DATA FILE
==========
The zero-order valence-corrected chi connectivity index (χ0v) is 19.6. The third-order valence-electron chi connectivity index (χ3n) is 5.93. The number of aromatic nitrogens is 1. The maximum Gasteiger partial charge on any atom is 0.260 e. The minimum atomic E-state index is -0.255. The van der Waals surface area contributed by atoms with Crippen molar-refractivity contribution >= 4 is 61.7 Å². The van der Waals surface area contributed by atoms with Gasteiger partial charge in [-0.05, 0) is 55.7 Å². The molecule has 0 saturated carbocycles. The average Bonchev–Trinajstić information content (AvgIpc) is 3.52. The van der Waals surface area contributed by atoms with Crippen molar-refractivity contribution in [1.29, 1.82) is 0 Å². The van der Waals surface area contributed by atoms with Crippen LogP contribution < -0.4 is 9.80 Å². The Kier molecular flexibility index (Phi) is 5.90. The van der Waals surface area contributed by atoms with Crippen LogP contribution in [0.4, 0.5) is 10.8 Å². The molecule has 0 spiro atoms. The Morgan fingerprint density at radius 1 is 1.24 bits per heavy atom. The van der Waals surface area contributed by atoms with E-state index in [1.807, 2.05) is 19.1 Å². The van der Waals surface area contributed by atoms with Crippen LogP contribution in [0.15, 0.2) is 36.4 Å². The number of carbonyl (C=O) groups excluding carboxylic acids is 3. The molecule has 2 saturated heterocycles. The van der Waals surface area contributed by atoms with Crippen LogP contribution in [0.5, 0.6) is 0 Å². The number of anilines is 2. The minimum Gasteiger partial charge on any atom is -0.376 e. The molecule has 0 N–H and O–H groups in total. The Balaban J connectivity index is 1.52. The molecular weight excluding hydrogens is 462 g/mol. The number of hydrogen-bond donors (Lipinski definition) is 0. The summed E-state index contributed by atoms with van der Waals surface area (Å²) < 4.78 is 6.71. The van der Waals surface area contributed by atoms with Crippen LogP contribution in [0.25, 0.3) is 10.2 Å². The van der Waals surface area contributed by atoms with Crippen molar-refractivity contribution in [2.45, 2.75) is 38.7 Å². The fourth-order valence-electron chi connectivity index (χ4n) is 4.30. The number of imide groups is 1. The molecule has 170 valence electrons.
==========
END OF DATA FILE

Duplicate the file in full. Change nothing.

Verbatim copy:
The zero-order valence-corrected chi connectivity index (χ0v) is 19.6. The third-order valence-electron chi connectivity index (χ3n) is 5.93. The number of aromatic nitrogens is 1. The maximum Gasteiger partial charge on any atom is 0.260 e. The minimum atomic E-state index is -0.255. The van der Waals surface area contributed by atoms with Crippen molar-refractivity contribution >= 4 is 61.7 Å². The van der Waals surface area contributed by atoms with Gasteiger partial charge in [-0.05, 0) is 55.7 Å². The molecule has 0 saturated carbocycles. The average Bonchev–Trinajstić information content (AvgIpc) is 3.52. The van der Waals surface area contributed by atoms with Crippen molar-refractivity contribution in [1.29, 1.82) is 0 Å². The van der Waals surface area contributed by atoms with Crippen LogP contribution < -0.4 is 9.80 Å². The Kier molecular flexibility index (Phi) is 5.90. The van der Waals surface area contributed by atoms with Crippen LogP contribution in [0.4, 0.5) is 10.8 Å². The molecule has 0 spiro atoms. The Morgan fingerprint density at radius 1 is 1.24 bits per heavy atom. The van der Waals surface area contributed by atoms with E-state index in [1.807, 2.05) is 19.1 Å². The van der Waals surface area contributed by atoms with Crippen LogP contribution in [0.15, 0.2) is 36.4 Å². The number of carbonyl (C=O) groups excluding carboxylic acids is 3. The molecule has 2 saturated heterocycles. The van der Waals surface area contributed by atoms with Crippen LogP contribution in [0.5, 0.6) is 0 Å². The number of anilines is 2. The minimum Gasteiger partial charge on any atom is -0.376 e. The molecule has 0 N–H and O–H groups in total. The Balaban J connectivity index is 1.52. The molecular weight excluding hydrogens is 462 g/mol. The number of hydrogen-bond donors (Lipinski definition) is 0. The summed E-state index contributed by atoms with van der Waals surface area (Å²) < 4.78 is 6.71. The van der Waals surface area contributed by atoms with Crippen LogP contribution in [0.25, 0.3) is 10.2 Å². The van der Waals surface area contributed by atoms with Crippen molar-refractivity contribution in [2.45, 2.75) is 38.7 Å². The fourth-order valence-electron chi connectivity index (χ4n) is 4.30. The number of imide groups is 1. The molecule has 170 valence electrons.